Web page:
Tag Archives: Network

The Greatest Vulnerability in your Network: Users

vulnerability

The most thorough firewalls are useless against oblivious users, who are duped into inviting malware and spyware onto secure networks. Users are, more often than not, the biggest weakness in your network’s security, and hackers are increasingly using social engineering to gain access to secure data.

Human Hacking

Social engineering, much like classic hacking, takes note of unintentional patterns and finds openings in otherwise secure environments. Human-hacking takes advantage of our unconscious decision making patterns to gain access to secure networks.

Trojan Horses

Hackers take advantage of our assumptions about what kinds of devices and hard media are “safe.” Even air-gapped networks are vulnerable to these trojan horses. For example, hackers will leave USBs with reconnaissance software on a reception desk or in the parking lot of a business, trusting that some good samaritan will plug it into a secure computer, to see if they can identify the owner. Meanwhile, the device is taking note of the network map and transmitting that information as soon as it is plugged into a networked computer. And of course, any company with a bring-your own-device policy is highly vulnerable. Even when personal devices for work use are prohibited, in air-gapped offices, employees itching for that email or Facebook fix often turn their cell phone into a hotspot to connect work devices, however briefly, to the internet.

Malware can also be hidden within files that appear to be legitimate communication. One famous hack involved a hacker posing as a conference photographer, taking pictures of attendees during social functions, and then sending out the photos with malicious code embedded in the images.

Clever Disguises

Some USBs are programmed to appear to the computer as another kind of external device, such as a keyboard, so they can enter malicious commands. CDs and DVDs of all kinds can also hide malware and spyware. Sophisticated hackers have even intercepted shipments of software CDs, hard disk drives and other devices, installed malware, rewrapped it–reproducing shrink wrapping, packaging,  etc.– and sent it along to be installed by unsuspecting IT pros. This malware infects the firmware of hard disk drives prior to the OS load, creating a secret storage vault that survives military-grade disk wiping, formatting, and encryption. Vendors that were impacted by this type of hack include Maxtor, Samsung, IBM, Toshiba, and others.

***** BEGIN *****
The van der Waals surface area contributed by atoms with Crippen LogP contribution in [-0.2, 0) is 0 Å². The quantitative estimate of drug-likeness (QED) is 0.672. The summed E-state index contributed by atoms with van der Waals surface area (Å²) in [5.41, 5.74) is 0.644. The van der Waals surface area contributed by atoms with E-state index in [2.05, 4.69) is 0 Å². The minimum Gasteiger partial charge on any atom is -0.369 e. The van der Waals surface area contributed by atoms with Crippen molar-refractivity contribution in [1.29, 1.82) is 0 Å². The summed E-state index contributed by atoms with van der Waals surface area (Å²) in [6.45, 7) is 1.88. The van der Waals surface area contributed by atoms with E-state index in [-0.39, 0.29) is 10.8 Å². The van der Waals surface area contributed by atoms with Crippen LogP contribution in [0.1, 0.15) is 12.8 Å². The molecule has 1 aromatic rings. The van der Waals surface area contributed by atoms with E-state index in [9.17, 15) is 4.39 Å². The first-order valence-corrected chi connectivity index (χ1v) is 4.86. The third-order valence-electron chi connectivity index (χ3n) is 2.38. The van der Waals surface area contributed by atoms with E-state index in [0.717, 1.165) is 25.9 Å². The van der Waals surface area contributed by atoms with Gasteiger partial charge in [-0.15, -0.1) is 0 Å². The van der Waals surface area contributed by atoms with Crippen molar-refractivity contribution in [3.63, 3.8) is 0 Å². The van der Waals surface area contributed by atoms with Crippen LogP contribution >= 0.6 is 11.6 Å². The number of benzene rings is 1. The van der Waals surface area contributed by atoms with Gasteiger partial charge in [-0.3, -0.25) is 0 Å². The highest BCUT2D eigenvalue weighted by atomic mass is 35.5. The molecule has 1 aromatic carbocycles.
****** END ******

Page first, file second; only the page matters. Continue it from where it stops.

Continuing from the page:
Another example of infiltration disguised as innocuous activity are viruses that impersonate a device’s network interface card so that when the user searches for password protected sites, it can redirect to a dummy site that records the password.

Prevention: User Policies

Given the variety of ways hackers exploit users, what can IT professionals do to keep a network secure? First, a strong, highly-enforceable acceptable-use policy is a must.  Include policies that govern email, websites, and social media usage. Consider disallowing external devices. Tie compliance with this policy to promotion, advancement, or pay raises. Some highly secure organizations terminate employees for breaching these policies.

To discourage employees from visiting dangerous sites, you can send out an email every week with a recording of their web usage. They’re likely to be more careful when they know they’re being watched.

Prevention: Admin Policies 

On the admin side, IT departments should insist on user-access control and never make average users admins. Limiting their access also limits the chaos unleashed by their lapses in judgement.

Finally, all network equipment that comes into the office, from hard disk drives to network interface cards, must got through the IT department. IT pros should look carefully to make sure tamper-proof packaging is intact, to help prevent compromised devices from accessing your data.